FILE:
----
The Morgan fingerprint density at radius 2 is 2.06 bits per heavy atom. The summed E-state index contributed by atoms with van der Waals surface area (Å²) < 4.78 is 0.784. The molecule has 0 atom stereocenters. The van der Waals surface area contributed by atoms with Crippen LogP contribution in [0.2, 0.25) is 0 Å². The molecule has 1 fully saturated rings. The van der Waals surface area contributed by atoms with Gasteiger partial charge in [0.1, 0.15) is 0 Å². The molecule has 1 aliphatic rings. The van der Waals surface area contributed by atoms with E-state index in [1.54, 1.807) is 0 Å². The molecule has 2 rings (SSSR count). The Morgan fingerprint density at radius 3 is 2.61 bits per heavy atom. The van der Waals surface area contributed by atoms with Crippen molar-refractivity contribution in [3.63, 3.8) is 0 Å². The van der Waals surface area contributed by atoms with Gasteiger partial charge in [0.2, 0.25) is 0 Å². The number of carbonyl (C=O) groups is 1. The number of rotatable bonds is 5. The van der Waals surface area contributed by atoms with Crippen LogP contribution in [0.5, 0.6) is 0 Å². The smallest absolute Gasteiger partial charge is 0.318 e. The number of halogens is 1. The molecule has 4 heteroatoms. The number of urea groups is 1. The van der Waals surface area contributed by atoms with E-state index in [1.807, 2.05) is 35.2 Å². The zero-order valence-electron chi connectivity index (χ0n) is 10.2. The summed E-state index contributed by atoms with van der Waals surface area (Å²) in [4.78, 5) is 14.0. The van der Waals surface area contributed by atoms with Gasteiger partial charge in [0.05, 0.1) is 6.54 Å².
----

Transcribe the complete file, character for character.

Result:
The Morgan fingerprint density at radius 2 is 2.06 bits per heavy atom. The summed E-state index contributed by atoms with van der Waals surface area (Å²) < 4.78 is 0.784. The molecule has 0 atom stereocenters. The van der Waals surface area contributed by atoms with Crippen LogP contribution in [0.2, 0.25) is 0 Å². The molecule has 1 fully saturated rings. The van der Waals surface area contributed by atoms with Gasteiger partial charge in [0.1, 0.15) is 0 Å². The molecule has 1 aliphatic rings. The van der Waals surface area contributed by atoms with E-state index in [1.54, 1.807) is 0 Å². The molecule has 2 rings (SSSR count). The Morgan fingerprint density at radius 3 is 2.61 bits per heavy atom. The van der Waals surface area contributed by atoms with Crippen molar-refractivity contribution in [3.63, 3.8) is 0 Å². The van der Waals surface area contributed by atoms with Gasteiger partial charge in [0.2, 0.25) is 0 Å². The number of carbonyl (C=O) groups is 1. The number of rotatable bonds is 5. The van der Waals surface area contributed by atoms with Crippen LogP contribution in [0.5, 0.6) is 0 Å². The smallest absolute Gasteiger partial charge is 0.318 e. The number of halogens is 1. The molecule has 4 heteroatoms. The number of urea groups is 1. The van der Waals surface area contributed by atoms with E-state index in [1.807, 2.05) is 35.2 Å². The zero-order valence-electron chi connectivity index (χ0n) is 10.2. The summed E-state index contributed by atoms with van der Waals surface area (Å²) in [4.78, 5) is 14.0. The van der Waals surface area contributed by atoms with Gasteiger partial charge in [0.05, 0.1) is 6.54 Å².